Sofia Becerra, Portrait of Humanity (Portrait d'humanité) - Acrylic on canvas

Prizes Awarded to the Winners
The winner of the first prize, which includes round-trip travel to Ottawa, will be afforded an opportunity for a behind-the-scenes visit to the NGC and given a chance to meet professionals working at the Gallery. Paula Rayo will also have her portfolio reviewed by an expert and be awarded a $500 gift certificate for art supplies. Andrew An, the 2nd-prize winner, will receive a $1,000 gift certificate for art supplies and Niki Wattas, who won 3rd prize, will be given a $500 gift certificate, also for art supplies.

The Gallery thanks its sponsors
Gift certificates for art supplies for the top three winners were generously offered by the Faculty of Arts, University of Ottawa. CanvasPop graciously provided vouchers to the top 12 finalists to reproduce their artwork on canvas.

About the National Gallery of Canada
The National Gallery of Canada is home to the largest collection of historical and contemporary Canadian art in the world. It also maintains Canada's premier collection of European art from the 14th to the 21st centuries, major works of American, Asian and Indigenous art, as well as an internationally renowned collection of prints, drawings and photographs. Created in 1880, the National Gallery of Canada has played a key role in Canadian culture for well over a century. Among its principal missions is increasing access to excellent works of art for all Canadians. This is done by maintaining the largest touring art exhibition program in the world. For more information, go to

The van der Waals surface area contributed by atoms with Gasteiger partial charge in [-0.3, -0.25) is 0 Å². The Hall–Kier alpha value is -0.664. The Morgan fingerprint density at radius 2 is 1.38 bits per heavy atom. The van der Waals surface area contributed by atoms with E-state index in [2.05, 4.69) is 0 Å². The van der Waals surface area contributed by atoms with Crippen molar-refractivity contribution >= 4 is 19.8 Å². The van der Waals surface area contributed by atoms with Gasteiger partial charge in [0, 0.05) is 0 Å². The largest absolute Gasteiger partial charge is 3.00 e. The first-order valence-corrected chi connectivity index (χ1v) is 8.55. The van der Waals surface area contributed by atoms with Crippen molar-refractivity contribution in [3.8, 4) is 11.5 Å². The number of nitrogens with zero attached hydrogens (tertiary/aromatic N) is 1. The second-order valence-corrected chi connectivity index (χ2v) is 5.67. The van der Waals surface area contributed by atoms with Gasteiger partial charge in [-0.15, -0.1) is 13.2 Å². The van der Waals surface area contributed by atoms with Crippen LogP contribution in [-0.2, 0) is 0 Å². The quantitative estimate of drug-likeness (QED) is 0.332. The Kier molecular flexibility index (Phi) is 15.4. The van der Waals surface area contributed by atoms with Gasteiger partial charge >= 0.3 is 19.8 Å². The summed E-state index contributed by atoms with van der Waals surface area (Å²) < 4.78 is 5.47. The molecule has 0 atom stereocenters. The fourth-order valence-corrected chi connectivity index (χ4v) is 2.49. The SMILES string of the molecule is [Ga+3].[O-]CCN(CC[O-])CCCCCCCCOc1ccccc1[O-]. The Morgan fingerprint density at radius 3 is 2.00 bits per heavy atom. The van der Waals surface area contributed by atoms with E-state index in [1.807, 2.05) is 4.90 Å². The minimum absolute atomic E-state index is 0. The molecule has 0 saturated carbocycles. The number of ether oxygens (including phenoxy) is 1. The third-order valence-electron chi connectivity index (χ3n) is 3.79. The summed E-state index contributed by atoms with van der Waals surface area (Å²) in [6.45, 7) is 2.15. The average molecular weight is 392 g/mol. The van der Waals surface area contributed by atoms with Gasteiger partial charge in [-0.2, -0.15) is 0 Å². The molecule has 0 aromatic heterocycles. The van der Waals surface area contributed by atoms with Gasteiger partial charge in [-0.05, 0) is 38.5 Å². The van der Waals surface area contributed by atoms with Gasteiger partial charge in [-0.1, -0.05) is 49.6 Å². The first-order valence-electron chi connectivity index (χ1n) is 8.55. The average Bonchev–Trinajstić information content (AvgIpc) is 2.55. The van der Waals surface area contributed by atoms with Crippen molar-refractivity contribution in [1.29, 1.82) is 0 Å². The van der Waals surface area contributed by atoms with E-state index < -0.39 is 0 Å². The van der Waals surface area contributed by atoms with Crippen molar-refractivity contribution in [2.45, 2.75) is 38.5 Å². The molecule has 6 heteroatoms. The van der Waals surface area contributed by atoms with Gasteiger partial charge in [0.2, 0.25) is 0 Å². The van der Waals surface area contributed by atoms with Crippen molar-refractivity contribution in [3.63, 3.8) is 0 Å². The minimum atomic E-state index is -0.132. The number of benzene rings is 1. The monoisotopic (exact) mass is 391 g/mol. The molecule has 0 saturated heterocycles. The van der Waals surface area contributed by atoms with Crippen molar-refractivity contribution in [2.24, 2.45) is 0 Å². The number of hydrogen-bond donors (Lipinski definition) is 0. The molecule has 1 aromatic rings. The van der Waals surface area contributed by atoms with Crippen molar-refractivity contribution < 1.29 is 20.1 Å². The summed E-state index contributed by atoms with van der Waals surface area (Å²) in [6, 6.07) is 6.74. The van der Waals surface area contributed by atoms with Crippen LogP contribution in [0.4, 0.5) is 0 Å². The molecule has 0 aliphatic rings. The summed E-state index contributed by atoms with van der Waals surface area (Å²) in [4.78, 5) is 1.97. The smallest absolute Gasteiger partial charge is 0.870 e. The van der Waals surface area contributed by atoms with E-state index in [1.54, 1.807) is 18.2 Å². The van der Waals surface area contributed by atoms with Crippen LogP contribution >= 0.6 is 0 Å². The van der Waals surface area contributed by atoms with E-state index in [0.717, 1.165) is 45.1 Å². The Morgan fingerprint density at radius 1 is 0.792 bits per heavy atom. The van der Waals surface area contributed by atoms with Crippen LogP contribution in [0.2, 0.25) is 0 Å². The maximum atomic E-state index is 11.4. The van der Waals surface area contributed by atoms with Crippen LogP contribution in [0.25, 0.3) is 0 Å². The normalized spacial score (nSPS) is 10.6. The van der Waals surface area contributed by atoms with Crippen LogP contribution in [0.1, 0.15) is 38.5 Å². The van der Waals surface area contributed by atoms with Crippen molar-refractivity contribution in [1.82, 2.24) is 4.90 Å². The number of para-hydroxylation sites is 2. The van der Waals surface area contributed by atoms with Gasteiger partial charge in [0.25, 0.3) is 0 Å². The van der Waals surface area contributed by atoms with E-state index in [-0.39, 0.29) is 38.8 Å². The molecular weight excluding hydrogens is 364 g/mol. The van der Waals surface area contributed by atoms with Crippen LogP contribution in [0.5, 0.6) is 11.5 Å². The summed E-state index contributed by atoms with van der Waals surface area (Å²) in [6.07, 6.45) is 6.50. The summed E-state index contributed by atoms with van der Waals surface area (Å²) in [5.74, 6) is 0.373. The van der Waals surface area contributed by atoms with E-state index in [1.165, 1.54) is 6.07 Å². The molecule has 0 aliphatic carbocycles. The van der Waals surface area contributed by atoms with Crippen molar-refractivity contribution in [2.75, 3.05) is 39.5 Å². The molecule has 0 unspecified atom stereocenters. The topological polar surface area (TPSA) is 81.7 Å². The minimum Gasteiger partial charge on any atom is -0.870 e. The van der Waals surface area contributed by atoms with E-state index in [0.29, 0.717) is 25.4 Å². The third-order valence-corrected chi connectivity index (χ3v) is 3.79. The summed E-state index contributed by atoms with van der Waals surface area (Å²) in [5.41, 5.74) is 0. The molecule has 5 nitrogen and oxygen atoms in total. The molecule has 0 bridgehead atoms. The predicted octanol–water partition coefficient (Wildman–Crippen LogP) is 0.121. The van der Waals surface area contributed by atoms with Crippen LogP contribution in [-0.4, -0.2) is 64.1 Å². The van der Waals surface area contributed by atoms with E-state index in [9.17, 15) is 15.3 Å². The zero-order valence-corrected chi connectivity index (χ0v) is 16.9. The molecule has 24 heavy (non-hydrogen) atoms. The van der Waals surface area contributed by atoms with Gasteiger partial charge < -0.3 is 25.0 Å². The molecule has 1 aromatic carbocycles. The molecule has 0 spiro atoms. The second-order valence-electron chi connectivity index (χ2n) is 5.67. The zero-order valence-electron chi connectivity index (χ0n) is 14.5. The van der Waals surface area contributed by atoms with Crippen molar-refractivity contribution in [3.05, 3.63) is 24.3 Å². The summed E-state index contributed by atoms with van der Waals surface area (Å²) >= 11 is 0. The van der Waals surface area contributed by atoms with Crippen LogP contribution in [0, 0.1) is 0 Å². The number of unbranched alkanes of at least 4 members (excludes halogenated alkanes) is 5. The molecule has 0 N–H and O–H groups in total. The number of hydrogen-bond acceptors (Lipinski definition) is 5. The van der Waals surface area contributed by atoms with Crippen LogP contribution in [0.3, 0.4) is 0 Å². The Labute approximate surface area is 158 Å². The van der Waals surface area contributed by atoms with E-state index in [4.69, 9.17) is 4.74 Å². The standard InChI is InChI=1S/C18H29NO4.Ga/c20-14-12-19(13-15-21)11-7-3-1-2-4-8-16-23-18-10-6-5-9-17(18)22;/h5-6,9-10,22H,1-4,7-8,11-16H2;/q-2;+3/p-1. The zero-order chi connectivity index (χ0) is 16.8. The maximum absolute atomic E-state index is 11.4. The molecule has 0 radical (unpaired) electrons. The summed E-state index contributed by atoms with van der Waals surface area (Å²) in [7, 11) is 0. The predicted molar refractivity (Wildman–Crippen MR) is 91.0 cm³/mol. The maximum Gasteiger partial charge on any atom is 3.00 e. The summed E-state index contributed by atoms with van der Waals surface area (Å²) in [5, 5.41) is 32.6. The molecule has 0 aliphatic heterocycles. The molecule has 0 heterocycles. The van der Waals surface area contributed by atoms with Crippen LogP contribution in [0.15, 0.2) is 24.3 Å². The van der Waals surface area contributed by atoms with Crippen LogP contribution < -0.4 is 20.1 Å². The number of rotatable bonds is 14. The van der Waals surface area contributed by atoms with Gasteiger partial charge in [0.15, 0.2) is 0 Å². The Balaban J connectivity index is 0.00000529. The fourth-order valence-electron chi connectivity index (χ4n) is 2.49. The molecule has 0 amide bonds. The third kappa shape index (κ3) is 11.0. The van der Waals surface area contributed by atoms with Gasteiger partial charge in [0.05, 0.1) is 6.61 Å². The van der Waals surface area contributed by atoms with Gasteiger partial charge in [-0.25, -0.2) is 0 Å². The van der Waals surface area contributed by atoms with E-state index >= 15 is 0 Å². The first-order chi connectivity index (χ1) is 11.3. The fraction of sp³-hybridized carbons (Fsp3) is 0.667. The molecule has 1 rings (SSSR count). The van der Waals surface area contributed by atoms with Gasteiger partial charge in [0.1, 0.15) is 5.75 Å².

Chris Brown spotted 'admiring' Rihanna from across the room as exes cross paths at NYC club - New York Daily News

Chris Brown spent the first half of Monday night with his current girlfriend — and the second half with his ex.

The controversial R&B artist launched his first art show — a collaboration with pop artist Ron English called “Dum English” — at Opera Gallery in SoHo, and a herd of industry pals came out to support the budding Picasso. Along with DJ Khaled , Busta Rhymes, actress Tika Sumpter and stylist June Ambrose, Brown’s girlfriend, petite model Karrueche Tran, was also at the gallery all evening.

A source at the event says Tran stayed by the 23-year-old Brown’s side for much of that time and the two shared “multiple embraces.” At one point, Brown smiled while plying the biracial beauty with a glass of Champagne. They swayed together to music played by DJ M.O.S. and Tran hung on Brown’s every word as he told guests about his artwork, which includes a piece entitled “Hell-no Kitty” — his homage to the Hello Kitty character.

The couple didn’t stick together the entire evening, however. According to a second source, Brown showed up at Avenue nightclub in Chelsea around 1:30 a.m. with “a bunch of friends [and\] a couple of girls,” although Tran wasn’t one of them.

About 45 minutes later, Brown’s ex-girlfriend Rihanna entered the same club “with her large posse of socialites,” including comedian Aziz Ansari . The source says the singer-turned-actress, who recently appeared in the flick “Battleship,” was dressed in a pinup-style white dress, black sunglasses and Converse sneakers. The Barbadian beauty’s group took a table directly across from Brown’s entourage.